As I read these poignant and true words, I couldn’t help but think – YES – AND – we mothers and fathers will ALSO have a happy and fulfilling life! This is my passion and mission for my fellow special needs parents : even WE can thrive.
(Grandpa and Arizona eating breakfast together)
When you become a parent, weekends, holidays and school breaks take on a whole new meaning. Next week is Arizona’s spring break and even though she still has some of her weekly to-do’s intact, a lot of her regular activities are cancelled. This leaves us some free time during the week to get creative!
Here are some fun things we have planned for our down time :
1) Play date with a friend in another city : I’ve been meaning to get together with some friends who live about an hour away. Since we have the time, we’ll spend an afternoon out there, letting the kids play together while we catch up!
2) Impromptu visit from Grandpa : My parents live in Ohio so we often have to plan weeks and months in advance to spend quality time with them. Because my Dad will be in Los Angeles for a conference, he will stay a few extra days and get some quality grandpa + Arizona time during her free time.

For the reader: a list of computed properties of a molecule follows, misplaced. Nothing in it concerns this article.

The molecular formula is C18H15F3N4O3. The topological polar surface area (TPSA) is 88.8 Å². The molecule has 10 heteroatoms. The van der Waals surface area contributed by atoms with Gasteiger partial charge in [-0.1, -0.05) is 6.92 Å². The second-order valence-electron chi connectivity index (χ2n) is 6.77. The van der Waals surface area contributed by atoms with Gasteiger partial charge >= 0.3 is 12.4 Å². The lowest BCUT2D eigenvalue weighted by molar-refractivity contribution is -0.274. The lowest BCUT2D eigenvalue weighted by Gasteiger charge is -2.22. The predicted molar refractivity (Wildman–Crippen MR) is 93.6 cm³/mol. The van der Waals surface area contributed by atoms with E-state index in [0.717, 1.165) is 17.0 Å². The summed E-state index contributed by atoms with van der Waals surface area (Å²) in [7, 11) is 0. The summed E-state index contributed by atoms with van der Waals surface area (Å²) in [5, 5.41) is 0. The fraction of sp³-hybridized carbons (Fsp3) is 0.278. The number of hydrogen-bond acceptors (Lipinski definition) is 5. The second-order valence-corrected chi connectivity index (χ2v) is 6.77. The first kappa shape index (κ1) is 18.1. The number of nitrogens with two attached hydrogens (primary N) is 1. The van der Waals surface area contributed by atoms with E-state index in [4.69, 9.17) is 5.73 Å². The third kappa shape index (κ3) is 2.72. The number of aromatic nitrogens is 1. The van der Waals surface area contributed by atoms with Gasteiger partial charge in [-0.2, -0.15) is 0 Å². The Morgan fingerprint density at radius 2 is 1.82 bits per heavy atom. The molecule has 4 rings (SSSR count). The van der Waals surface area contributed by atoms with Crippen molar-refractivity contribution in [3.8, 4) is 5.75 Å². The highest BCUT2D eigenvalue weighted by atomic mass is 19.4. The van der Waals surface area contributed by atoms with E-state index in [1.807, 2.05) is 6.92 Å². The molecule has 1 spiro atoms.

3) Girlfriend + Kid Luncheon : I have a few Mommy girlfriends who will be in town next weekend for the Easter holiday and decided to put together a “Good Friday potluck & playdate” party. I provide a kid friendly environment with LOTS of activities / toys AND food + libations + adult conversations for my girlfriends. BLISS.
From time to time, I will highlight a program, resource or service in the special needs community that has become a great addition to our lives.
This week, I will be sharing about a hidden gem here in Los Angeles – The Children’s Ranch Foundation, located in Atwater Village.
The Children’s Ranch offers unique therapeutic equestrian programs for kids and teens with special needs. Some of these programs are private riding lessons, social groups and therapeutic teen camps. Programs are customized for each child. Because I can’t say this more perfectly, here’s a blurb directly from the website : “The Ranch moves at “just the right pace,” becoming a refuge for the families it serves, and holding families close during often tumultuous times.”
Due to Arizona’s early obsession with horses, it became clear that we needed to get her around real ones as soon as possible. We are so grateful that we found the ranch. Arizona has been taking weekly lessons and participating in monthly social skills groups for the past few years now. She feels calm, happy and regulated at the ranch. Furthermore, she has gained a confidence around her newfound riding skill. It gives her something to be proud of and talk about with family and friends.